It’s hard to keep up with the progress of AI. It seems as though every week there’s a new breakthrough or advancement that seemingly changes the game. Each step forward brings both a sense of wonder and a feeling of dread.
This past week, OpenAI introduced ChatGPT plugins which “help ChatGPT access up-to-date information, run computations, or use third-party services.”
Though not a perfect analogy, plugins can be “eyes and ears” for language models, giving them access to information that is too recent, too personal, or too specific to be included in the training data.
OpenAI themselves have published two plugins:
- A web browser plugin which allows the AI gather information from the internet that was not originally part of its training corpus by searching the web, clicking on links, and reading the contents of webpages.
- A code interpreter plugin which gives ChatGPT access to a sandboxed Python environment that can execute code as well as handle file uploads and downloads.
Both of these plugins are pretty astonishing in their own right, and unlock even more potential for AI to be a helpful tool (or a dangerous actor).
But what caught my eye the most from OpenAI’s announcement is the ability for developers to create their own ChatGPT plugins which interact with your own APIs, and more specifically the way in which they’re created.
Here’s how you create a third party plugin:
- You create a JSON manifest on your website at
/.well-known/ai-plugin.jsonwhich includes some basic information about your plugin including a natural language description of how it works. As an example, here’s the manifest for the Wolfram Alpha plugin.
- You host an OpenAPI specification for your API and point to it in your plugin manifest.
That’s it! ChatGPT uses your natural language description and the OpenAPI spec to understand how to use your API to perform tasks and answer questions on behalf of a user. The AI figures out how to handle auth, chain subsequent calls, process the resulting data, and format it for display in a human-friendly way.
And just like that, APIs are accessible to anyone with access to an AI.
Importantly, that AI is not only regurgitating information based on a static set of training data, but is an actor in and of itself. It’s browsing the web, executing code, and making API requests on behalf of users (hopefully).
The implications of this are hard to fathom, and much will be discussed, prototyped, and explored in the coming months as people get early access to the plugin feature. But what excites me the most about this model is how easily it will allow for digital bricoleurs to plug artificial intelligence into their homemade tools for personal use.
Have a simple API? You now have the ability to engage with it conversationally. The hardest part is generating an OpenAPI spec (which is not very hard to do, it’s just a
.yaml file describing your API), and you can even get ChatGPT to generate that bit for you. Here’s an example of someone successfully generating a spec for the Twilio API using ChatGPT.
It seems to me that this will greatly incentivize companies and products to create interfaces and APIs that are AI-friendly. Consumers will grow to expect AI tools to be able to interface with the other digital products and services they use in the same way that early iPhone users expected their favorite websites to have apps in the App Store.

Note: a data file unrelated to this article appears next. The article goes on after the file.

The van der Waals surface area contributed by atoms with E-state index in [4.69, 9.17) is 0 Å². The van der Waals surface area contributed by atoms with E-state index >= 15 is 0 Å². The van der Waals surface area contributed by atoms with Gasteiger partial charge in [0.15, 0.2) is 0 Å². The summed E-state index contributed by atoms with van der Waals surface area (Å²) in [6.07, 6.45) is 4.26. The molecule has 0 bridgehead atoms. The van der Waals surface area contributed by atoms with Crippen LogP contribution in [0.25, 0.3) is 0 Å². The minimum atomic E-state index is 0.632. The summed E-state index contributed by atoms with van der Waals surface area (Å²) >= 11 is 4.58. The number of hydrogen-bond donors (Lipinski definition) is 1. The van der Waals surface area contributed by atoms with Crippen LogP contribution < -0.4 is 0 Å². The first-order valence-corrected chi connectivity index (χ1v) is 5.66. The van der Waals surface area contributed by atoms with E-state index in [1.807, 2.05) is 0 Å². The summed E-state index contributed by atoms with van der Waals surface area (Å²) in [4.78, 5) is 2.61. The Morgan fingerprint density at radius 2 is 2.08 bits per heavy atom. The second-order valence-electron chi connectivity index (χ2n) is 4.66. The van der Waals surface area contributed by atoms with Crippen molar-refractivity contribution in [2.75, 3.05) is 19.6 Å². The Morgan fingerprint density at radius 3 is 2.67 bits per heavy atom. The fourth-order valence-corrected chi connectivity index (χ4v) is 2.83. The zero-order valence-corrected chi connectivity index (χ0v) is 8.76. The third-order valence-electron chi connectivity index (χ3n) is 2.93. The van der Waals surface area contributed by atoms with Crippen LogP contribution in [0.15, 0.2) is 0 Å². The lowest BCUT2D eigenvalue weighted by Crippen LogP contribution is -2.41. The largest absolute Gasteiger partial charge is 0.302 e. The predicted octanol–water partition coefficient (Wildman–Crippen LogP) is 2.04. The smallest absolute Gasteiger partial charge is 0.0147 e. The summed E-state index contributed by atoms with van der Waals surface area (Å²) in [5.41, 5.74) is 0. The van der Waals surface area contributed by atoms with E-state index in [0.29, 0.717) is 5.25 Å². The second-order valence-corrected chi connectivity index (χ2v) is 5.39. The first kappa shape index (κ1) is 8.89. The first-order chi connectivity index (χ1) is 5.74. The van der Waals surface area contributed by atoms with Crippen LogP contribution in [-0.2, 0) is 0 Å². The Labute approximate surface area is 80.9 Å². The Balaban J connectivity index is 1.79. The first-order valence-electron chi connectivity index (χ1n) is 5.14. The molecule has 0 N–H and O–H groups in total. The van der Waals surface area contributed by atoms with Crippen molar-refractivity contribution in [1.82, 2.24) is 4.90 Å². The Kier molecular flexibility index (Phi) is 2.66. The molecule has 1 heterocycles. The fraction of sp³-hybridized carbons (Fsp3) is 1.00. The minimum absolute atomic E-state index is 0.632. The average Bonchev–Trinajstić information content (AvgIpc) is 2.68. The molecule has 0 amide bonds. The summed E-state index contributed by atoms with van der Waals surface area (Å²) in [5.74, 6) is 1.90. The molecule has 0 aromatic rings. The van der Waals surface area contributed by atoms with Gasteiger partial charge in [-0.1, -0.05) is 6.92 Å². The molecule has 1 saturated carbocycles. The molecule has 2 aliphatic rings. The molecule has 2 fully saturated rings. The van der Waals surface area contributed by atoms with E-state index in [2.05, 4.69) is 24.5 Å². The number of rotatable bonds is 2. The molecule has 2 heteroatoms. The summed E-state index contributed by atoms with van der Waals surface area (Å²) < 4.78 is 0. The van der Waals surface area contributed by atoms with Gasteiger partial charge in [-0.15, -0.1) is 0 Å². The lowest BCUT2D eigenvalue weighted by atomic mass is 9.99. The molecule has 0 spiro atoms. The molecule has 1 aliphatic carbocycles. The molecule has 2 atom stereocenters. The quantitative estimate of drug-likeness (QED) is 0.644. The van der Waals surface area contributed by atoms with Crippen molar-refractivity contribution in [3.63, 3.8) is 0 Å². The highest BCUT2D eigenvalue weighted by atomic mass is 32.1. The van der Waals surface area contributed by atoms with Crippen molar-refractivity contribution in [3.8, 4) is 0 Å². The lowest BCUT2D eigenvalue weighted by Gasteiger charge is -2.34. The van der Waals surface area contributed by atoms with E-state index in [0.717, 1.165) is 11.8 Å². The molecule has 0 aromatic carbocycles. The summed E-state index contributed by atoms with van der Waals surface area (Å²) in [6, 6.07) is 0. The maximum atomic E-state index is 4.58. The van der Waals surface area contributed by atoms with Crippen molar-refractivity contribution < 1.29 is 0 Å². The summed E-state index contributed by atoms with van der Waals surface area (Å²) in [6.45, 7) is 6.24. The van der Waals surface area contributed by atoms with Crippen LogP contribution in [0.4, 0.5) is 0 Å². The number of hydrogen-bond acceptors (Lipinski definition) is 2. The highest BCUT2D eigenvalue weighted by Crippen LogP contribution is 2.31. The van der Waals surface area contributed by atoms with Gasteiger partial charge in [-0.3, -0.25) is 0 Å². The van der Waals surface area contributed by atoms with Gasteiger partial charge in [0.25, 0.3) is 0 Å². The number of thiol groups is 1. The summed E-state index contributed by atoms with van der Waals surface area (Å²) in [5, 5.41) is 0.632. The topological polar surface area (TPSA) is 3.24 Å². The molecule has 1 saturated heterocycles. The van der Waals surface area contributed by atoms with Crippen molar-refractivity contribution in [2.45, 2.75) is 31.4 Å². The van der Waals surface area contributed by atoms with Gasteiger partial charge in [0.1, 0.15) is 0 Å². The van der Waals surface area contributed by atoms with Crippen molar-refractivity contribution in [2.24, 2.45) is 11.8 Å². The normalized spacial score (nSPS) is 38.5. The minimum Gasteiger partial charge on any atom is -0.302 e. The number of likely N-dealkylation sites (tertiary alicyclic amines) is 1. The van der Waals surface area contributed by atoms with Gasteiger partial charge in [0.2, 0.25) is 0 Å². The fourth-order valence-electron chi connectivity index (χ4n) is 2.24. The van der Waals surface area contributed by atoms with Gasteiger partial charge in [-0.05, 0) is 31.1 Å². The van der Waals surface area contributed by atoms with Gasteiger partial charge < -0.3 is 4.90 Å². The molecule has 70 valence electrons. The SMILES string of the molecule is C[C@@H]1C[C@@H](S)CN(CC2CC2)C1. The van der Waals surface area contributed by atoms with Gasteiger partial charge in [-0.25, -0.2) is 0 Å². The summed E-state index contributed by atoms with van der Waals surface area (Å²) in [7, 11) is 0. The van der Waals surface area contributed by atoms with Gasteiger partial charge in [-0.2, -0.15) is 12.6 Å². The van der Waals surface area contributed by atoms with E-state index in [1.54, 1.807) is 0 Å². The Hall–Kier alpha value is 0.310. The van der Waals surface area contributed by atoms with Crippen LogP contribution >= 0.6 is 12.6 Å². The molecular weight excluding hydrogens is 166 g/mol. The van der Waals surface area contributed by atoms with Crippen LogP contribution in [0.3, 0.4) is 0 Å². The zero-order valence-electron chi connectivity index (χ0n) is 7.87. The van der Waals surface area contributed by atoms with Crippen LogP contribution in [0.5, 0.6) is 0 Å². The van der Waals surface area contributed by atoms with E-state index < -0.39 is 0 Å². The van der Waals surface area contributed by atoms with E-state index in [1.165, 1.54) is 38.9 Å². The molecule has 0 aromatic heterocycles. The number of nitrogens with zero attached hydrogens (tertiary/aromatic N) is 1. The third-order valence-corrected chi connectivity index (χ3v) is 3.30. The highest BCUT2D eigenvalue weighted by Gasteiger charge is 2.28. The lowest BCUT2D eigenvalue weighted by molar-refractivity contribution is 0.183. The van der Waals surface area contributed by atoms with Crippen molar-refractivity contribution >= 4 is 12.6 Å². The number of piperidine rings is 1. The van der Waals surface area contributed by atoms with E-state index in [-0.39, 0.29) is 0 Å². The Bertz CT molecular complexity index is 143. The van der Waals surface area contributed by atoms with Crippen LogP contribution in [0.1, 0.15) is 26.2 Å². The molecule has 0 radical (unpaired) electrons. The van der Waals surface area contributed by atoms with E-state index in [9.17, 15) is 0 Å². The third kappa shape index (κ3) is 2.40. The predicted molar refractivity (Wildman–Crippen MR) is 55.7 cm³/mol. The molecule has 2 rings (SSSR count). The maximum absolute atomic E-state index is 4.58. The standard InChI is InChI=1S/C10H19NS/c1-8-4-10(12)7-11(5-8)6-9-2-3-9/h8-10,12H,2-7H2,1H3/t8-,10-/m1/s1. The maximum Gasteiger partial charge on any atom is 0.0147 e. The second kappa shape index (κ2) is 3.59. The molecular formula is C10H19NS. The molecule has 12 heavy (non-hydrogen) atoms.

There are certainly many negative and hard-to-predict consequences of opening up APIs to AI actors, but I am excited about the positives that might come from it, such as software products becoming more malleable via end-user programming and automation.
Don’t want to futz around with complex video editing software? Just ask your AI to extract the first 5 seconds of an MP4 and download the result with a single click. This type of abstraction of code, software, and interface will become ubiquitous.
Of course, I don’t think graphical interfaces are in trouble just yet. Geoffrey Litt points out that trimming video is actually much more intuitive via direct manipulation than via chat.
But when you consider that ChatGPT can write code to build GUIs and can even interact with them programmatically on a user’s behalf, the implications become clear. Everyone will benefit in some way from their own personal interface assistant.
I wonder also how many future products will be APIs only with the expectation that AIs are how users will interact with them?
Simon Willison wrote a great blog post demonstrating this. He wired up a ChatGPT plugin to query data via SQL, and the results, though technically returned as JSON, get displayed in a rich format much more friendly for human consumption.
I wonder if future “social networks” might operate simply as a backend with a set of exposed APIs. Instead of checking an app you might simply ask your AI “what’s up with my friend Leslie?” Or you could instruct your AI to put together a GUI for a social app that’s exactly to your specification.
This will certainly lead to entirely new ways of relating to one another online.
It would be interesting to try this today with good old RSS, which could be easily wired up as a ChatGPT plugin via a JSON feed. Alas, I don’t yet have access to the plugins feature, but I’ve joined the waitlist.
I’m both excited and nervous to see what happens when we combine AI with a medium like the web.